One-Man Towns, Eight Paved Highways, 129 Million Acres of Forest. Alaska? Naturally.

Fishing in El Noo Taat Denh

    Photo: Robin Hood, Alaska Tourism Marketing Council

There's a place on the Yukon River northwest of Fairbanks that's one of the world's greatest fishing holes. If you can find it. At this particular spot, in a small delta of about ten flat acres, the massive Yukon narrows, funneling sheefish, arctic grayling, whitefish, pike, and king salmon toward the nets and flies of the knowledgeable. It's a secret the Athabascan Indians have known for generations, calling it El Noo Taat Denh—"the flat place where spruce bows are found"—and returning each summer to erect a temporary village and stock their larders for the sunless months ahead.

But only since 1990 have outsiders been allowed to join in. It was then that the Athabascans of Stevens Village decided to admit a few Gussucks (a corruption of "Cossacks," the first white people the Indians encountered) to El Noo Taat Denh. Today, the camp bustles with the few Gussucks lucky enough to have heard of this place.

It's easy to see why. On the fringes of the 20-million-acre Yukon Flats National Wildlife Refuge, El Noo Taat Denh is the upper Yukon at its most imposing, a starkly beautiful place of tundra marsh and chilly, ice-blue lakes, with thousands of ducks and shorebirds cascading overhead. At dawn, moose splash through the streams, mist rising like a veil around them. And then, of course, there's the fishing, the secrets of which are imparted by the Denyee Hut'aane Nene' (very literally, "the people of the place where the Yukon River comes out of the Yukon Flats and flows into the Ramparts Canyon area"). One of the Denyee will meet you in Stevens Point and ferry you the six miles upriver to the camp's secluded tent city. Stow your sleeping bag in the nearest empty shelter: There are no room keys here. There's also no schedule and no formal instruction. When you see a fisherman heading out to check the set nets, tag along. You'll be taught how to read the water, how to pluck pike from the fish wheels, and which music is preferred while deploying king salmon nets (Elvis Costello and the Rolling Stones are among the faves). Later, help hang the day's catch in the smokehouse, and then borrow one of the camp's canoes and float along the riverbank, sniffing the wild roses and watching the bald eagles scoop up their own poisson du jour.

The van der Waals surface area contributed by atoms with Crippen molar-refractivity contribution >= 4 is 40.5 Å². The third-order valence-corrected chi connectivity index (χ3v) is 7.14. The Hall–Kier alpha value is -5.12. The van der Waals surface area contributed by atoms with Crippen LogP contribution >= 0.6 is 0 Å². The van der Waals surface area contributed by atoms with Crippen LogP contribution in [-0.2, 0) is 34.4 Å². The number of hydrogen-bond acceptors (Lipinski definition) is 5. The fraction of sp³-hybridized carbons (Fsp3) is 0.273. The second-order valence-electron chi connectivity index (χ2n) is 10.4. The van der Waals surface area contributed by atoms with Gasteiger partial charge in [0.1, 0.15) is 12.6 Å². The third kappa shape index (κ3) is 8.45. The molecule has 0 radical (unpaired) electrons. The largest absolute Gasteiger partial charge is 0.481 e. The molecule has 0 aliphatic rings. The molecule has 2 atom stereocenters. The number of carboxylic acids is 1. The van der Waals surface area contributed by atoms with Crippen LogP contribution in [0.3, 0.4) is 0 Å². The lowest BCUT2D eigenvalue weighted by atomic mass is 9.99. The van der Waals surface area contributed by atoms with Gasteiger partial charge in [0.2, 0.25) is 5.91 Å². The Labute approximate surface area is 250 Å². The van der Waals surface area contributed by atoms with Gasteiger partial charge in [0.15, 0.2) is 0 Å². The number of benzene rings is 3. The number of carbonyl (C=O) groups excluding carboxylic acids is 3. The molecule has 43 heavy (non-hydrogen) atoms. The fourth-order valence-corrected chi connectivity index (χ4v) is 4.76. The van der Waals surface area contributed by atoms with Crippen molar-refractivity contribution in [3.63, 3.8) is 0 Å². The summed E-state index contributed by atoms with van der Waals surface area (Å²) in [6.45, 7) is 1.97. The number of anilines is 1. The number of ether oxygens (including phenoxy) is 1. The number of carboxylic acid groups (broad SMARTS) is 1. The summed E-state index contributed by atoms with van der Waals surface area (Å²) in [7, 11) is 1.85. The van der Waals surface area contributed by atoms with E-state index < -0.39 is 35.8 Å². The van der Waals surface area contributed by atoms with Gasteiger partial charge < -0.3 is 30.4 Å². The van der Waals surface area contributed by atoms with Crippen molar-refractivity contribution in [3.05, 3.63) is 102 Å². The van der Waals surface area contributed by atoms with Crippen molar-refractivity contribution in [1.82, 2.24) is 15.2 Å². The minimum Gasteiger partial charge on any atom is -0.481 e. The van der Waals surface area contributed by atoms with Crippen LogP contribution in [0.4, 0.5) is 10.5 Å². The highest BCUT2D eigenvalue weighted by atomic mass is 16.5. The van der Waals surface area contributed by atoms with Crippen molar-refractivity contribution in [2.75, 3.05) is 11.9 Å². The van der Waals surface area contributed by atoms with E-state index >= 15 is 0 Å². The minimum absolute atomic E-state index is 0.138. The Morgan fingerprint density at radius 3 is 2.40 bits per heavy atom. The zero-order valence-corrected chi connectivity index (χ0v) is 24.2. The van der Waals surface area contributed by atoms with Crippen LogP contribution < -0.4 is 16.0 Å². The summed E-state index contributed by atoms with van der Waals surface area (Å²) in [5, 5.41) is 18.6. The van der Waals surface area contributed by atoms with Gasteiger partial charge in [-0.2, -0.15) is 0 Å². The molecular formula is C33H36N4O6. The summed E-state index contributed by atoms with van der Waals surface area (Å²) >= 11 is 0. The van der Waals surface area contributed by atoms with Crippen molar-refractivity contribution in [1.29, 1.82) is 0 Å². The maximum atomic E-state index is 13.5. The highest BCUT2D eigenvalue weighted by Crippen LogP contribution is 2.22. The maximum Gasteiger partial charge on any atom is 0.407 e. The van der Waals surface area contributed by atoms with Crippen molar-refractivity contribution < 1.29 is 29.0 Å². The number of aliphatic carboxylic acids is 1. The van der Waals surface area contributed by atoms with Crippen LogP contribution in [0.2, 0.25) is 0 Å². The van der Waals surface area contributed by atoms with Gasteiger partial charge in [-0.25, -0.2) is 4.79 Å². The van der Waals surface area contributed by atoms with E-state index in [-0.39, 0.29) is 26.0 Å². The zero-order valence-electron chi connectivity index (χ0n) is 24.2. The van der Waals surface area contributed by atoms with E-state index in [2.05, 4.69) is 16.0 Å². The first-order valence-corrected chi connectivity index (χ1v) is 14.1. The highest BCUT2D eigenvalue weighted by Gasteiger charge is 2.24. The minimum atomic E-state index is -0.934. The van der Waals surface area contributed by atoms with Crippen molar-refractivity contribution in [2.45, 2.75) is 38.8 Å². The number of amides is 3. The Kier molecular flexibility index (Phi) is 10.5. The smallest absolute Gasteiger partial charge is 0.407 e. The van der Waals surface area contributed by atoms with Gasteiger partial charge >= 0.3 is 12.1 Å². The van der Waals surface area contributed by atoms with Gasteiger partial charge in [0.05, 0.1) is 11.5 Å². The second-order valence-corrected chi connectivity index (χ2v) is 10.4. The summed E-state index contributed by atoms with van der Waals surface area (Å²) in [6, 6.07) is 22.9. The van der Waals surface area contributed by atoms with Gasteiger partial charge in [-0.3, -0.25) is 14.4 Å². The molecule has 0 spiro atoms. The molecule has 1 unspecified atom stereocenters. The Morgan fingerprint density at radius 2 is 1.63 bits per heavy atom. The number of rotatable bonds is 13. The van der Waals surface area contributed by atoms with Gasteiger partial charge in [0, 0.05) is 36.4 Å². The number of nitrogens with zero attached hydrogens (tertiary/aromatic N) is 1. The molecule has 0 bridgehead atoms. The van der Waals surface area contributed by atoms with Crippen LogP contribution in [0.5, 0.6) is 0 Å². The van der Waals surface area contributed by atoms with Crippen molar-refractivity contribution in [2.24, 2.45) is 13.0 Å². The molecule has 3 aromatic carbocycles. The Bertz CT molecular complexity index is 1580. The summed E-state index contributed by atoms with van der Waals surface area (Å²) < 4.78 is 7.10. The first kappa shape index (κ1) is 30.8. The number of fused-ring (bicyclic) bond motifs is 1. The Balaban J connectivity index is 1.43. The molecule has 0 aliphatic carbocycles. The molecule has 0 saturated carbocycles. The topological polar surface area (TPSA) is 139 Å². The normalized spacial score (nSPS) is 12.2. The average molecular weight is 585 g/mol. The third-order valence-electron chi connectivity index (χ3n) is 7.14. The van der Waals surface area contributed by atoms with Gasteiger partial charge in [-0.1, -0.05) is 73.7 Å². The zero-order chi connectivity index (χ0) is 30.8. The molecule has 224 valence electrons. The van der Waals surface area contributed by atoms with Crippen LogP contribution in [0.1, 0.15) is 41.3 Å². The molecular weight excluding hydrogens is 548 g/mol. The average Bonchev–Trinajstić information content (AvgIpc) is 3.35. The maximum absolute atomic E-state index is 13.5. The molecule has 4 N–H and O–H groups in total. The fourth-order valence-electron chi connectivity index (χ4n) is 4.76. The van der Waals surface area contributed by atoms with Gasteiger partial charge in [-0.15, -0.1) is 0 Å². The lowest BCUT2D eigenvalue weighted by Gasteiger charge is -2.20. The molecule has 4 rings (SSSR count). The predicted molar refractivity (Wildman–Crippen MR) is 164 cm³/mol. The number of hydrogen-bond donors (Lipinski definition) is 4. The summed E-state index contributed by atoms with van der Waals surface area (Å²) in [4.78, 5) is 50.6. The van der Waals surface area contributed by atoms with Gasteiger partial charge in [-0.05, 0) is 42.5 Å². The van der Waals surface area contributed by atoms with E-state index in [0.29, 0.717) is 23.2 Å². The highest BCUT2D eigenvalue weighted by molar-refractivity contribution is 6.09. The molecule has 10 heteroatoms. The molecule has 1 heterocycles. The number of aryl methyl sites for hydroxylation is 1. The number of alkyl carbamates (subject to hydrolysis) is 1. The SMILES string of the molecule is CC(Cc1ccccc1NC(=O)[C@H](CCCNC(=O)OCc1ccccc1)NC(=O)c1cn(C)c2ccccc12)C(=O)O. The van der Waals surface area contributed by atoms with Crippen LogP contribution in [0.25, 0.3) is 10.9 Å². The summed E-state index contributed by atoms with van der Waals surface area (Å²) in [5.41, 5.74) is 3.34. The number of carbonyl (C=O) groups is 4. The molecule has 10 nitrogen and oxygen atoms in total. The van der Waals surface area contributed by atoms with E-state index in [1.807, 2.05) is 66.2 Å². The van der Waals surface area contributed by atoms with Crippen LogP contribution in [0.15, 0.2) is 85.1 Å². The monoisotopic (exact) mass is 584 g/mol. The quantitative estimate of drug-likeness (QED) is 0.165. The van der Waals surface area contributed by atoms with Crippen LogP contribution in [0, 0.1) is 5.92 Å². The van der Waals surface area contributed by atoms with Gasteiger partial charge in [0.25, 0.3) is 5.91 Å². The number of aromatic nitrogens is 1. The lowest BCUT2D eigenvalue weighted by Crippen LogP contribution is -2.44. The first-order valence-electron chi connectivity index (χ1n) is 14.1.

Alaskan fishing regulations prohibit the Denyee from selling their catch to campers. (They also prohibit outsiders from using nets, though you can fly-fish if you've purchased a license.) The Department of Fish and Game doesn't prohibit sharing dinner, however, so each evening the entire camp sits down to a communal fish fry, while the midnight sun sparks the sky and the loons provide a shoreside chorale.

Arranging a stay at El Noo Taat Denh is easy: show up in Stevens Village (135 miles from Fairbanks on Dalton Highway). As long as the Denyee are resident at the camp, you'll be welcome. But when the fish aren't running—usually in May and September—the camp is empty. To find out about conditions, call Denyee-owned Yukon River Tours in Stevens Village (907-452-7162). Cost is $45 per person per night.

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